When the 58-acre Lowell Neighborhood, centered around the old Lowell Elementary School south of downtown, was redeveloped, it was envisioned to be a mixed-use creation where people worked and socialized near the places where they lived.
That set the stage for 31-year-old Joshua Kennard to open Lofty’s, a coffee, tea, sandwich and beer shop where Lowell community members catch up with each other.
Open now for a little more than a year, Lofty’s strives to serve food and drink with prices that accommodate the low-income residents and seniors that are part of the community.
The business is thriving, but not because of the lessons learned while earning an MBA. On the contrary, the young entrepreneur never graduated from high school or even earned a GED.
That all hasn’t seemed to matter.
How long has Lofty’s been open, and what do you hope to accomplish?
Lofty’s is a locally owned eating and drinking establishment designed to meet the needs of a mixed-use neighborhood. The Lowell School neighborhood redeveloped an area at the south-end of downtown to contain housing for low-, moderate- and high-incomes. It included many places for people to operate businesses on the ground floor and live on the upper floors, once again encouraging local business. There are office buildings that house a variety of business and government operations. And there are residential and medical buildings tailored for senior living.
Lofty’s sits at the center of this diverse local community as the only food operation. It needed to be a community-minded place where all walks of people can feel comfortable, talk, share ideas, share fun events, and develop inspiration for the rest of their lives.
How is it different from other coffee shops?
My hope is that Lofty’s is a place of ideas, a place of hope and inspiration, a place of comfort and respect for all people. I want Lofty’s to be an honest coffee shop — something tangible that feels accessible. My hope is that my coffee shop is created in part by the community around it, rather than me creating a coffee shop for myself. It takes a community to raise a coffee shop.
There are many coffee shops where people go for the coffee. They are full of coffee and mugs and pots and beans, but they mainly have a grab-and-go feel. At Lofty’s we have great locally roasted coffee from Solar Roast coffee, but we see this product as a pathway to something more.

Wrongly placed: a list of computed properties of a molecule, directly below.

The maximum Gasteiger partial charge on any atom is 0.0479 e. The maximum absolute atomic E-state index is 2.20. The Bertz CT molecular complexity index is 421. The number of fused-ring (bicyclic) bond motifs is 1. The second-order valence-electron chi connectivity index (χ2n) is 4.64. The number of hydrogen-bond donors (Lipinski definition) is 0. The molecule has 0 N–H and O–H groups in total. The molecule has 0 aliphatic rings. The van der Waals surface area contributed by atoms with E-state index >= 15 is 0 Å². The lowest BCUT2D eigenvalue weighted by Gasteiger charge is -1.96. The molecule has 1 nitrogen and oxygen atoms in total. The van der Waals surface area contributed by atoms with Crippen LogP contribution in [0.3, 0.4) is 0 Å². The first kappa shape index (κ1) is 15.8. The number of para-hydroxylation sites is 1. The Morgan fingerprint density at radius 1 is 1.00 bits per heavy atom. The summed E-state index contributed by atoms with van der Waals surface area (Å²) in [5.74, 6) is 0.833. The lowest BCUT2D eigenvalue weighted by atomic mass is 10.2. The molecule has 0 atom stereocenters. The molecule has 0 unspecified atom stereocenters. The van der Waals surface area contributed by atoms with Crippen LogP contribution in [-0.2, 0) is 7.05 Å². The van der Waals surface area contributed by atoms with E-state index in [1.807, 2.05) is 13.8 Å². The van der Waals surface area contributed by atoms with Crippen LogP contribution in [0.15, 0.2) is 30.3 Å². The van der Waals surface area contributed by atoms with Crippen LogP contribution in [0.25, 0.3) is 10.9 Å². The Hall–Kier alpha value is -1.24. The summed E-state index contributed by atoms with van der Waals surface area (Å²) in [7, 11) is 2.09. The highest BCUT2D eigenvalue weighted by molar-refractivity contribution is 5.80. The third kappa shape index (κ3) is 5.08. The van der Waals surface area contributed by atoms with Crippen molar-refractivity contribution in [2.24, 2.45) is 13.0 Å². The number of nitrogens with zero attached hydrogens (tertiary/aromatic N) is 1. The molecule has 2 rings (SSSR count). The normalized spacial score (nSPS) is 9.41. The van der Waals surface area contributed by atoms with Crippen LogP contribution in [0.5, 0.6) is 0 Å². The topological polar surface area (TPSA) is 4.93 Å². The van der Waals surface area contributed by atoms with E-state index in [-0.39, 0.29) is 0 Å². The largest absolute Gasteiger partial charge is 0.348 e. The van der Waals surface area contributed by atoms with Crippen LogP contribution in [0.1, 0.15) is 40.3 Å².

Then there are the business coffee shops with small tables and Wi-fi designed for checking email, working on spreadsheets. People aren’t talking; they’re typing. At Lofty’s we have wi-fi, but we also have bigger tables that allow people to get together and work together face to face, arm in arm.
And there are the old-style beatnik, folk coffee houses open in the evening with the guy over in the corner playing protest songs or reciting protest poetry. At Lofty’s we host periodic events that encourage and support local artists, poets and musicians, but our goal is to encourage artistic expression across the whole range of ideas instead of being a den for some specific agenda.
As a young professional, what are the challenges you faced when opening your own business?
Money is often a problem, but I think all the struggles I faced only taught me how to do my job better. Lack of funds have helped me learn how to market and stick it out without spending everything I have.
I learned how to use social networking to get my message out most effectively to my customer base. This is something I can do in the shop while serving customers.
I learned to work with other shops and friends to put together events that would bring many people together.
On the operations side, I learned how to pay attention to my customers and develop the menu offerings that people will buy on a regular basis. It is tempting to offer too many choices and have food that has to be thrown out because not enough people are interested.
For example, instead of offering four to six house coffees that have to be brewed and maintained separately, all our coffees are made from scratch on demand at the espresso machine. Customers get higher quality and fresher product tailored to their specific demands, and the business has less inventory to manage and fewer machines to maintain.
In the long run, challenges have taught me everything I know. To be discouraged by my struggles would leave me with very little.
What advice would you give other young professionals who might want to launch a business of their own?
I have learned that I can often be my greatest enemy. When I let my ego get in the way of good business, I create problems for both my ego and my business. I also think it’s important to be strong and steadfast and to persevere realizing your place. I think that may bring you your greatest success.